Respect for Marriage Act is not a win for LGBTQ community


Ted Eytan | Flickr

Natalie Cardona

The LGBTQ community deserves more protection than the Respect for Marriage Act will provide.

In a show of bipartisanship, the Senate passed legislation that will provide federal protection for same-sex and interracial marriages. It will likely be signed into law before the end of this year.

The bill will require all states to recognize legal marriages from other states, while also guaranteeing the rights and privileges associated with marriage to same-sex and interracial couples.

The bill comes off the heels of the Supreme Court’s shocking overturn of Roe v. Wade. Justice Clarence Thomas’s concurring opinion encouraged the Supreme Court to overturn other decisions, causing LGBTQ activists and Democrats to push for the codification of Obergefell v Hodges, a 2015 Supreme Court case that mandated states recognize and license same-sex marriage.

The bill relieves anxiety for many ahead of an upcoming Supreme Court case that revolves around LGBTQ rights. The Supreme Court began hearings for 303 Creative LLC. v Elenis on Dec 5.

Should the Supreme Court overturn Obergefell, same-sex couples will be forced to rely on the protections provided by the Respect for Marriage Act.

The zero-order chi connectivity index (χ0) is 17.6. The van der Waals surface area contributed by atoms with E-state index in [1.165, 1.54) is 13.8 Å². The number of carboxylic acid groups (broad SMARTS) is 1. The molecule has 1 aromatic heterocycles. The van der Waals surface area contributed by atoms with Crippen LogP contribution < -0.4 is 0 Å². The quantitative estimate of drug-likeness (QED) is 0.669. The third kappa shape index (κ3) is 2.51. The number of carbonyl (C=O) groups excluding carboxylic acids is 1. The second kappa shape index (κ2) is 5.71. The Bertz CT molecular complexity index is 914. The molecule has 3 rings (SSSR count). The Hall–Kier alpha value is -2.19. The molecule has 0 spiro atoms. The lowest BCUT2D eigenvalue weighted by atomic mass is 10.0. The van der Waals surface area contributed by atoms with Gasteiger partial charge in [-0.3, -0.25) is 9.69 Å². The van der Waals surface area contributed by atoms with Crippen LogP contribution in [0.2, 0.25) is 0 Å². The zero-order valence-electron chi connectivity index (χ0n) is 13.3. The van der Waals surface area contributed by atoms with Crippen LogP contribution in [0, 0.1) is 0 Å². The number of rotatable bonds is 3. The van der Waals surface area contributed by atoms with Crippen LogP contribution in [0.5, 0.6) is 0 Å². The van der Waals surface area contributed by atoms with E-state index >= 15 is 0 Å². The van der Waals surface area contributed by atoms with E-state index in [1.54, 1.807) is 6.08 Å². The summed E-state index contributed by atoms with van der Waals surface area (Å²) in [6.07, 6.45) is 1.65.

At first glance, the Respect for Marriage Act seems to be a major win for the LGBTQ community. But after closer examination, it becomes evident that this legislation promises minimal protections, omitting several key protocols to ensure support from House Republicans.

It guarantees federal recognition, but does not prohibit individual states from banning same-sex marriages. If Obergefell is overturned, marriage bans in 35 states will go into effect.

The Respect for Marriage Act ensures protection for those who are already married. But it does not ensure marriage equality across the United States.

“Same-sex couples residing in states that do not of their own accord recognize the legality of their marriages would have to go to the trouble and expense of traveling to a state that does in order to receive full recognition in their home state,” Cornell Law Professor Michael Dorf said.

Alterations to the bill meant to appease GOP congress members have ground away at its integrity. The religious freedom amendment, for instance, provides religious groups with strong protections if they refuse services to couples they do not approve of.

“This act does not respect the LGBTQ community, our marriages, our relationships or our families,” Jim Obergefell, the plaintiff in the landmark Obergefell v. Hodges Supreme Court same-sex marriage case, said.

“This is not respect for marriage,” he added. “This would take us back to a time where we are second-class citizens who are given something that isn’t marriage, isn’t respect and protected and offered equally to every person in this country.”